“We may have crossed into a new threshold, and it is incumbent upon us to take stock of that, to review, to conduct some after-action, to understand what has happened and to impart some lessons learned,” Obama’s counterterrorism and homeland-security adviser, Lisa Monaco, told reporters at a breakfast hosted by the Christian Science Monitor.

Obama wants the report before he leaves office on Jan. 20, Monaco said. [Continue reading…]

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What the U.S. government really thought of Israel’s apparent 1979 nuclear test

Avner Cohen and William Burr write: On the dawn of September 22, 1979, a U.S. Vela satellite used to detect nuclear explosions spotted a double flash somewhere in the South Atlantic. Normally characteristic of nuclear detonations, the double flash quickly set off a panic within the U.S. national security apparatus: Had a nation really detonated a nuclear weapon, possibly in violation of the Limited Test Ban Treaty? And if so, who had done it? Or was it simply a technical malfunction, or even a reflection of a natural cosmic phenomenon?

Over the months that followed, U.S. scientists and intelligence experts launched a series of investigations to determine what happened, but the results were never conclusive. While White House science advisers officially maintained that the double flash was a result of a technical malfunction, others in the government believed that it was a nuclear test, possibly by South Africa or more likely Israel. Today, U.S. government officials appear more interested in preserving secrecy about the incident than shedding light on what it might have known at the time.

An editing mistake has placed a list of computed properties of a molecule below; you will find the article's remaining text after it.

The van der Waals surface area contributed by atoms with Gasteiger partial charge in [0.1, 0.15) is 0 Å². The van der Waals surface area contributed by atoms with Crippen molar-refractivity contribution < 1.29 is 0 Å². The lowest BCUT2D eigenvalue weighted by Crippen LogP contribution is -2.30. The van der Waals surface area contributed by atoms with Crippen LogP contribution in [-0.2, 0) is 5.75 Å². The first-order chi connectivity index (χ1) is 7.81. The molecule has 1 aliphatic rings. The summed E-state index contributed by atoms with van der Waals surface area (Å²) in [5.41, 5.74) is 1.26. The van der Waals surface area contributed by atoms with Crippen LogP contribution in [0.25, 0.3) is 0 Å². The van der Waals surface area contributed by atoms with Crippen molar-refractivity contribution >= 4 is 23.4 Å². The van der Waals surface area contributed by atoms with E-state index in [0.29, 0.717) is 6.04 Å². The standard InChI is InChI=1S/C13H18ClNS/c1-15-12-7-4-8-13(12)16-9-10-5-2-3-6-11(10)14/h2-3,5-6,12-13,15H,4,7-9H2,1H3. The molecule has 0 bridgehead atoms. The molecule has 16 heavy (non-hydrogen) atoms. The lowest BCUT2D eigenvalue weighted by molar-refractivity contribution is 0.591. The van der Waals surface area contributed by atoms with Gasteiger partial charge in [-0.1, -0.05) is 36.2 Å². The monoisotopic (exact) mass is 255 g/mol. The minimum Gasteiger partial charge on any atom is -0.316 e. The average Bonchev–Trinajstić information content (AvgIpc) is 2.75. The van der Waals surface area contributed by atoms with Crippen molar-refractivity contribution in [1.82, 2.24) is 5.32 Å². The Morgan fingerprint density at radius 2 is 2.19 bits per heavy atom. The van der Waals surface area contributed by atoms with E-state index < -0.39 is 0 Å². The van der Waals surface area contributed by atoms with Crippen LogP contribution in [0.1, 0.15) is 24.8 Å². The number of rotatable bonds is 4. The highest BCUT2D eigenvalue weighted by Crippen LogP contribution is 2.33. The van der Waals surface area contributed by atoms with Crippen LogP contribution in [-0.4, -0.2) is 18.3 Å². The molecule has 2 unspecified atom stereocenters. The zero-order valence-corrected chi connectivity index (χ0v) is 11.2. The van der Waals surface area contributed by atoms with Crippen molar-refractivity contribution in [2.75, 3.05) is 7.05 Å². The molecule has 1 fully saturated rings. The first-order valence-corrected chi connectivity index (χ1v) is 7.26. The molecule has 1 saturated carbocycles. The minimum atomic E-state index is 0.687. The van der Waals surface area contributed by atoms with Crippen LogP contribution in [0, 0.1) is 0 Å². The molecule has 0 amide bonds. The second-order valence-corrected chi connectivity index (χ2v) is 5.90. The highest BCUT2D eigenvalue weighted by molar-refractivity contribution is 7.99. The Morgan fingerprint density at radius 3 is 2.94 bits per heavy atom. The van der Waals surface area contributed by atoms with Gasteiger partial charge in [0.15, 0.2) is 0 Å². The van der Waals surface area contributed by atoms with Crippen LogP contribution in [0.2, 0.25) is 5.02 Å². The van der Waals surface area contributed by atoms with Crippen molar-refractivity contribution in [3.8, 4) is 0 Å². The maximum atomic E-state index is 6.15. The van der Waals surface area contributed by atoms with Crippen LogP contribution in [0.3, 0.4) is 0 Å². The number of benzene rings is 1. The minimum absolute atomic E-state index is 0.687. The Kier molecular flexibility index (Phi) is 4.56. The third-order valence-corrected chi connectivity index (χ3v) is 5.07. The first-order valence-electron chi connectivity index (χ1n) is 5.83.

What the Vela 6911 satellite actually detected on September 22 is one of the biggest unsolved mysteries of the nuclear age, and probably will remain so as long as significant intelligence reports on the Vela flash remain classified. But thanks to a new trove of declassified documents at the National Archives (from the files of Ambassador Gerard C. Smith, President Jimmy Carter’s special representative for non-proliferation matters) and a few items from the Carter Presidential Library — all published today for the first time by the National Security Archive — we are able to discover more about what really happened that morning, how the Carter administration reacted and why many in the intelligence community never accepted the official White House narrative. [Continue reading…]